In the Mahayana vehicle of Buddhism in East Asia, with its rich imagery and complex iconography, the lotus plays diverse roles. One of the most widely practiced deities here is Avalokiteshvara, who is depicted in many different forms, all of which hold a single lotus in one hand. This deity, known in Tibetan as Chenrezig, in Chinese as Guanyin, and in Japanese as Kannon, is the epitome of the compassion of the bodhisattvas—beings who have postponed their own enlightenment in order to remain in this world to benefit others. In images of this deity, the lotus flower represents the advanced spiritual state and commitment to help beings realize their potential for perfection. Avalokiteshvara is also the principal deity in the Lotus Sutra, one of the most widely followed Buddhist texts in East Asia. His consort is Tara, who holds the stem of a lotus in one or both hands.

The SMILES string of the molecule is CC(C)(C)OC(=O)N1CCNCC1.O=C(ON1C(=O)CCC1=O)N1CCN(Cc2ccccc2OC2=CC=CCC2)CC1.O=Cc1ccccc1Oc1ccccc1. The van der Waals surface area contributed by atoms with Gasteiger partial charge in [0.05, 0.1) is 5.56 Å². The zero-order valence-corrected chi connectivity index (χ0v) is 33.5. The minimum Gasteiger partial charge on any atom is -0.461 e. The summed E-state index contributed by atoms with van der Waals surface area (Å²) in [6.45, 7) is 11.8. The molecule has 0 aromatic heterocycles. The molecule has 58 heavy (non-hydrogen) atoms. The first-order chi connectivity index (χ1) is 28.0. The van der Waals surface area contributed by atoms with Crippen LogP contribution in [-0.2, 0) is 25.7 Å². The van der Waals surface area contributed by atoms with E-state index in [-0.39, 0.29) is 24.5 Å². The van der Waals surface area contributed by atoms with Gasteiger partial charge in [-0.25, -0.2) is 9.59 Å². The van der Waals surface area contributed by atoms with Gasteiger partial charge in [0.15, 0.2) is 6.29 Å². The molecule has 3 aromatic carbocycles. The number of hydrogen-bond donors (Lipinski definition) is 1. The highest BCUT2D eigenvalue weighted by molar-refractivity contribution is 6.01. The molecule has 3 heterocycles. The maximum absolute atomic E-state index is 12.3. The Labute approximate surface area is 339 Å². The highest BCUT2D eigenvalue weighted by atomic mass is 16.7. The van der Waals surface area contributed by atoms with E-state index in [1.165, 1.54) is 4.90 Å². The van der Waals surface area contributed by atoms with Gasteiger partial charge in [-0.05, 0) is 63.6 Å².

Green Tara, by Leslie Rinchen-Wongmo. Silk satin and brocade, gold
and pearl, 2008. Image courtesy of the artist

In Mahayana Buddhism, lotuses are also associated with the Buddha Amitabha or Amitayus, one of the five transcendent Buddhas, who is believed to reside in the Pure Land of Sukhavati, the “Land of Bliss,” a Buddhist paradise in the West. In the Pure Land school of Mahayana, devotees aspire to be reborn in this Western Pure Land by relying on Amitabha in the present life, and are believed to be reborn in lotuses growing in a celestial pond. The more virtuous devotees are said to be reborn in fully open lotuses and can immediately receive Amitabha’s help in attaining enlightenment, while the less virtuous are reborn in closed lotuses and must wait until the flower blooms before they can receive Amitabha’s aid. In paintings, the Pure Land is typically depicted as a celestial palace with a pond in front of it full of blooming lotuses. More detailed versions of these paintings from China and Japan in particular feature images of the reborn “souls,” which are depicted as babies, each sitting on an individual lotus.